Curiosity Delivers.

Adam Gopnik, literary titan and art connoisseur. (

Celebrated author Adam Gopnik dishes advice

When Adam Gopnik was growing up in 1970s Montreal, he chose to steer clear of CEGEP. Instead—like Will Hunting—he simply went to the library and read. The choice appears to have paid off. Since completing his BA in Art History, the McGill alumnus (’80) has become an esteemed author, with three National Magazine Awards and… Keep Reading

Gustav and Luca look out to the sea. (

Depression and disaffection in Italy’s lost generation

“Che te dice la patria?” asked Ernest Hemingway in 1927. The question of what the fatherland—Italy, under the yoke of Mussolini—had to say was, in those years, of seminal importance; doubly so for Hemingway, a man whose first taste of love and death came on the Italian front during WWI. In one of his (unfortunately)… Keep Reading

Analyses suggest Zoloft is no more effective than a placebo pill (

A bitter pill to swallow: Zoloft’s inefficacy

Pfizer, the world’s largest pharmaceutical manufacturer in terms of revenue, is being sued by a woman who claims that the antidepressant drug Zoloft is no more effective than a placebo pill. The plaintiff, Laura Plumlee, alleges that Zoloft failed to alleviate her depression in spite of a three-year treatment course. Pfizer responded by saying the… Keep Reading

Chicken Noodle Soup: Fact or Fiction?

After the debauchery that is Winter Carnival and the exhausting weekends of Igloofest, many of McGill’s finest have begun to suffer from the effects of the common cold. Although cures like sage extract, licorice tea, and kissing a mule’s muzzle—a bit of creative flare on the part of the Romans— fluctuate in popularity, the most… Keep Reading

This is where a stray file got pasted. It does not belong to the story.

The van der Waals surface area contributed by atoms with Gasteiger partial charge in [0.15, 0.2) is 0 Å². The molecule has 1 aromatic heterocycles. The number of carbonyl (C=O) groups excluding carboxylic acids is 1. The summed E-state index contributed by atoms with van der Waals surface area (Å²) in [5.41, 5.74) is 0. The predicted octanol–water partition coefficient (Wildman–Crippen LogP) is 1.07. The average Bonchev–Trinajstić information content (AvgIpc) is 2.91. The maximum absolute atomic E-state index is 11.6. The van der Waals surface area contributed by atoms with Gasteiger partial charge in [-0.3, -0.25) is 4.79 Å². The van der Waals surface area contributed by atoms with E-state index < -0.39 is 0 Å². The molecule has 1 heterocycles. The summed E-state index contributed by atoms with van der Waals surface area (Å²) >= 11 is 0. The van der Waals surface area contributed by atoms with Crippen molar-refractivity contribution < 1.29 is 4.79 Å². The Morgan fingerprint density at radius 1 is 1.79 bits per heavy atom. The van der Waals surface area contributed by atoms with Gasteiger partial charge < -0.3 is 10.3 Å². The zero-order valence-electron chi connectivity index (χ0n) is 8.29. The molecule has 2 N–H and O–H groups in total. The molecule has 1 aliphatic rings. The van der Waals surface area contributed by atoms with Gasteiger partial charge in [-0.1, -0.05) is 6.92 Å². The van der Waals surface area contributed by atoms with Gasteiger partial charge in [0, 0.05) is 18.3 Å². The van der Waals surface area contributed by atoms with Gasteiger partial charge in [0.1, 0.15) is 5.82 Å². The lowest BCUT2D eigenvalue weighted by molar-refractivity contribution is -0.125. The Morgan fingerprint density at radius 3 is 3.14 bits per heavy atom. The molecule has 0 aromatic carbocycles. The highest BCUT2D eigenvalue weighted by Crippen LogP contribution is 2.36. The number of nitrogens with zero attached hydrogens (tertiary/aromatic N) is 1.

Matt Johnson and Kim Schifino. (

Matt & Kim ride the lightning

When we get on the topic of Montreal, Matt winces. “Do people just not get us there?” We’re discussing Matt & Kim’s last Montreal appearance, a show that Matt remembers had a painfully low turnout. Immediately, however, he regains his characteristic ebullience. “We were looking for a chance to get back there and do it… Keep Reading

Young girls take up arms for Hindu fundamentalism. (

Between the gun and the runway

Prachi, a husky 24-year old with a dull gaze, barks at a group of young Hindu girls. After two and a half hours of running, crawling, and combat drills, their colourful saris are torn and dusty. While Prachi trains girls in the skills required of a Hindu fundamentalist at the Durga Vahini camp, Ruhi—a lithe… Keep Reading

The Night of Bush Capturing: A Virtual Jihadi © Wafaa Bilal

Blown Up: Gaming and War—a frustrating chore

I walked through the doors of the Montreal, arts interculturels (MAI) last Friday to find the exhibit space deserted. “Excellent,” I thought to myself, as I passed the archway to the main hall—the stormy afternoon seemed an opportune time, and the ideal backdrop, to see the MAI’s latest offering, Blown Up: Gaming and War. The… Keep Reading

The jovial Julian Barnes. (Hendrick Speck / Flickr)

Books on books: award-winning authors share their insights

In his youth, Julian Barnes’ bibliophilia took on near-pathological proportions. Much like the shoe-obsessed, 2011’s Man Booker prize winner would spend the vast share of his disposable income on books, driving from town to town in search of secondhand treasures. “I bought with a hunger which I recognize, looking back, was a kind of neediness:… Keep Reading

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